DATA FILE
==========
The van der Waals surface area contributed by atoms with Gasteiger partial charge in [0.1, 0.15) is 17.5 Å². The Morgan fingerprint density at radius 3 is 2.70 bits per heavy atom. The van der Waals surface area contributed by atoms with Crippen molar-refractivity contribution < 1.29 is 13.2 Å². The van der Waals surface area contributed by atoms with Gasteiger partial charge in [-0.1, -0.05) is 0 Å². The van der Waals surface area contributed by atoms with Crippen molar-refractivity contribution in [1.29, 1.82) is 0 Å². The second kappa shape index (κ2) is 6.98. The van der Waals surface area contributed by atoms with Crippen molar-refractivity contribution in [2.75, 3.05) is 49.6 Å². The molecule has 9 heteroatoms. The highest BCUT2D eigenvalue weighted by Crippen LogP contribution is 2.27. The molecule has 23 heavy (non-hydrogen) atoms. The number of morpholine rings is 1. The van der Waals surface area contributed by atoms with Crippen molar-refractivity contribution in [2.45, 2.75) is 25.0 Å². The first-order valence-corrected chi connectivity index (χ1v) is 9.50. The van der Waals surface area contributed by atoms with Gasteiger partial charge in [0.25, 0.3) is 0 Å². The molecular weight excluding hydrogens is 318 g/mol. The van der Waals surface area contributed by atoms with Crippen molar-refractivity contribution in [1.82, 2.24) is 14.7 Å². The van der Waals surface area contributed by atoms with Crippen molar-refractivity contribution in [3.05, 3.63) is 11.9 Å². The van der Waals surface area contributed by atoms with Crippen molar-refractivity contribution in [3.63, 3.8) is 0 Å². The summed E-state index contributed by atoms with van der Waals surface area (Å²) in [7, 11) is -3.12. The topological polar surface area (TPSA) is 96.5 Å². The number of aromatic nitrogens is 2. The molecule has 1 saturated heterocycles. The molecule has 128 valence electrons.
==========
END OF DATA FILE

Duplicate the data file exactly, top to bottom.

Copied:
The van der Waals surface area contributed by atoms with Gasteiger partial charge in [0.1, 0.15) is 17.5 Å². The Morgan fingerprint density at radius 3 is 2.70 bits per heavy atom. The van der Waals surface area contributed by atoms with Crippen molar-refractivity contribution < 1.29 is 13.2 Å². The van der Waals surface area contributed by atoms with Gasteiger partial charge in [-0.1, -0.05) is 0 Å². The van der Waals surface area contributed by atoms with Crippen molar-refractivity contribution in [1.29, 1.82) is 0 Å². The second kappa shape index (κ2) is 6.98. The van der Waals surface area contributed by atoms with Crippen molar-refractivity contribution in [2.75, 3.05) is 49.6 Å². The molecule has 9 heteroatoms. The highest BCUT2D eigenvalue weighted by Crippen LogP contribution is 2.27. The molecule has 23 heavy (non-hydrogen) atoms. The number of morpholine rings is 1. The van der Waals surface area contributed by atoms with Crippen molar-refractivity contribution in [2.45, 2.75) is 25.0 Å². The first-order valence-corrected chi connectivity index (χ1v) is 9.50. The van der Waals surface area contributed by atoms with Gasteiger partial charge in [0.25, 0.3) is 0 Å². The molecular weight excluding hydrogens is 318 g/mol. The van der Waals surface area contributed by atoms with Crippen molar-refractivity contribution in [1.82, 2.24) is 14.7 Å². The van der Waals surface area contributed by atoms with Crippen molar-refractivity contribution in [3.05, 3.63) is 11.9 Å². The van der Waals surface area contributed by atoms with Crippen molar-refractivity contribution in [3.63, 3.8) is 0 Å². The summed E-state index contributed by atoms with van der Waals surface area (Å²) in [7, 11) is -3.12. The topological polar surface area (TPSA) is 96.5 Å². The number of aromatic nitrogens is 2. The molecule has 1 saturated heterocycles. The molecule has 128 valence electrons.